The summer garden had no real people in it (other than the family's factotum): so the boy considered that a ghost was naturally second best. The rest of the household were unseasonably bed-ridden: ancient maiden aunts and older teasing cousins poisoned by the produce of the vegetable plot. The factotum was the only one able to minister to their daily needs, whose flat-capped and shrapnelled brain contained only demeaning loyalty. So the little boy was left more or less to his own devices. Toys were thrown into corners, where real tears sparkled at the ever-opening dollseyes of the night. His chair was on iron hoops, rocking in rhythm to the silence: a rocking-horse snickering in dream. Night was time for harsh reality. Day was for dream. And the ghost girl in the pinafore was the boy's anchor in such meanderings of the soul.

This particular afternoon, the flat cap could be seen floating along above the string-bean poles like an oriental sea-swagger. The factotum had just visited the pagoda at the edge of the boy's sweep of antique cinemascopic vision, now traipsing with the late hoe and the meticulously burnished garden fork's diamond daggers which left a scintilla of fireflies in its wake. Then, the dipping sun, having shrugged off the thunderhead, exploded with a thousand sloping shafts of the sky's cathedral light, leaning like translucent cantilever stanchions of gold through the unscrumped trees. Following the factotum's departure, the ghost girl came into view, askip with the scrolling ropelight of her overblown halo. She then made a grab for this circlet of angelic charisma and proceeded to roll it like a hoop between the maze of sweet peas. Finally, she yanked it in two with a deft manipulation of her small hand and, in the manner of a snake-whip, spun like a top the turnip she had just plucked with her long fingers from the factotum's root plot. Her butterfly hairclip glinted as she darted across the manicured lawn, with the green of the grass paradoxically brightening in the descending sun.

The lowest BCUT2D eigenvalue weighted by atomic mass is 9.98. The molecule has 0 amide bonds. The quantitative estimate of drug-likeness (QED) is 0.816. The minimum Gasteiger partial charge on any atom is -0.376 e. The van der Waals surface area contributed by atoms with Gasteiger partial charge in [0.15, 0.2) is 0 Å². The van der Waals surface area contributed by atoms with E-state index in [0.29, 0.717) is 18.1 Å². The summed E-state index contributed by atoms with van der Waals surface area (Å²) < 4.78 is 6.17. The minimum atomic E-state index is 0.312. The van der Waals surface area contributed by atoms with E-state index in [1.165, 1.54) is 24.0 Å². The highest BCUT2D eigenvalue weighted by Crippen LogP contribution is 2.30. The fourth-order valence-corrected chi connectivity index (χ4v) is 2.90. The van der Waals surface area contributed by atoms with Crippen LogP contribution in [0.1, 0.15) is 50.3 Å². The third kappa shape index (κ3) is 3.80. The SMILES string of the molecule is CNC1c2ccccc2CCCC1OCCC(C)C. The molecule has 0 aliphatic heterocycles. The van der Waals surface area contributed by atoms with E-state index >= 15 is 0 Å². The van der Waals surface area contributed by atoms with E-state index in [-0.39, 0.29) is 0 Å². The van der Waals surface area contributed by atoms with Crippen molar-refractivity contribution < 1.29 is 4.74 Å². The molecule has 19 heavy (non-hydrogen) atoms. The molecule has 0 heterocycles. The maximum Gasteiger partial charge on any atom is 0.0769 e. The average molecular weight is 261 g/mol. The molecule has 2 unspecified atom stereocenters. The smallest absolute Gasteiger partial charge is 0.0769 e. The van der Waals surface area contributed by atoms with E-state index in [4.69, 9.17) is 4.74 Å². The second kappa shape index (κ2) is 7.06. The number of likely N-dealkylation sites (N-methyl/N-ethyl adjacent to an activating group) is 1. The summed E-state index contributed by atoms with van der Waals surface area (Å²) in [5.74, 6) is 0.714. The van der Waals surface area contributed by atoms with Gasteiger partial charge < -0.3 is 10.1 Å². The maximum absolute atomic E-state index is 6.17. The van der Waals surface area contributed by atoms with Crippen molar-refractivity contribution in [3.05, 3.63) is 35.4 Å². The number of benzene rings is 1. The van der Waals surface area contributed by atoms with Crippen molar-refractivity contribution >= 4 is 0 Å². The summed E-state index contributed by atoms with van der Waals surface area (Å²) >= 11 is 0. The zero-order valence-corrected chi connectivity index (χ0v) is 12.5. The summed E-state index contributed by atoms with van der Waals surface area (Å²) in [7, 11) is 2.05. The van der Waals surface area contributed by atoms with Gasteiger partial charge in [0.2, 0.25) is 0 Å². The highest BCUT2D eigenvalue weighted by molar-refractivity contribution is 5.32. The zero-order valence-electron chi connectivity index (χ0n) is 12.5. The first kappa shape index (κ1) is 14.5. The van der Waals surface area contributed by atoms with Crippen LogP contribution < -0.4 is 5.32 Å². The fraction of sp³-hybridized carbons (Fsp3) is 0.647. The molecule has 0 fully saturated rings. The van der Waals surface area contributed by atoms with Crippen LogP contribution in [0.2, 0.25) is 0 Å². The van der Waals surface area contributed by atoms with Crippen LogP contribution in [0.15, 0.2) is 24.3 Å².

The boy's eyes were engorged with sunset and began to melt upon his dewy cheeks. He was in love with the ghost girl. The lithe flashing limbs became a slow motion ritual in his deep reverent adoration of her. He prayed that he would be able to shift from his kneeling position, held for most of the nigh endless day, sinews cracking, strange muscles stiffening. He yearned to visit the garden in person, despite the aunts and cousins forbidding him to do so, on pain of worsening illnesses in the house, through worry and disappointment. He never understood their meaning. At night, he would lay awake trying to fathom such ways of the world. His tears turned to sour vinegar at his lips, as he drowsed in the heavy dusk.

"You're so wistful!" The ghost girl suddenly stood beside him in the nursery, with shrivelled voice. Her face was bruised like a windfall...

Stirred from a seemingly ownerless dream, Agatha looked from the window for the shrimp man but saw only a little boy in a wheelchair being rocked by the factotum among the towering sunflowers. The boy's own tiny head nodded rhythmically with the silence of the ever-turning wheels, as he went to touch a particularly beautiful butterfly nearby. But he suddenly spotted the white poppy of a little girl's face at the nursery window and, zooming closer, he saw dollseyes unblinkingly open - with the largest ever darning-needle sparkling amid steepled fingers. As her own eyes fastened on his, she loudly hissed his forgotten name.

(First published 'Peeping Tom' 1990)


comments (1)

1. Paul Dracon left...
Thursday, 4 August 2005 6:52 pm
I encounter an "overblown halo" from time to time! Excellent piece.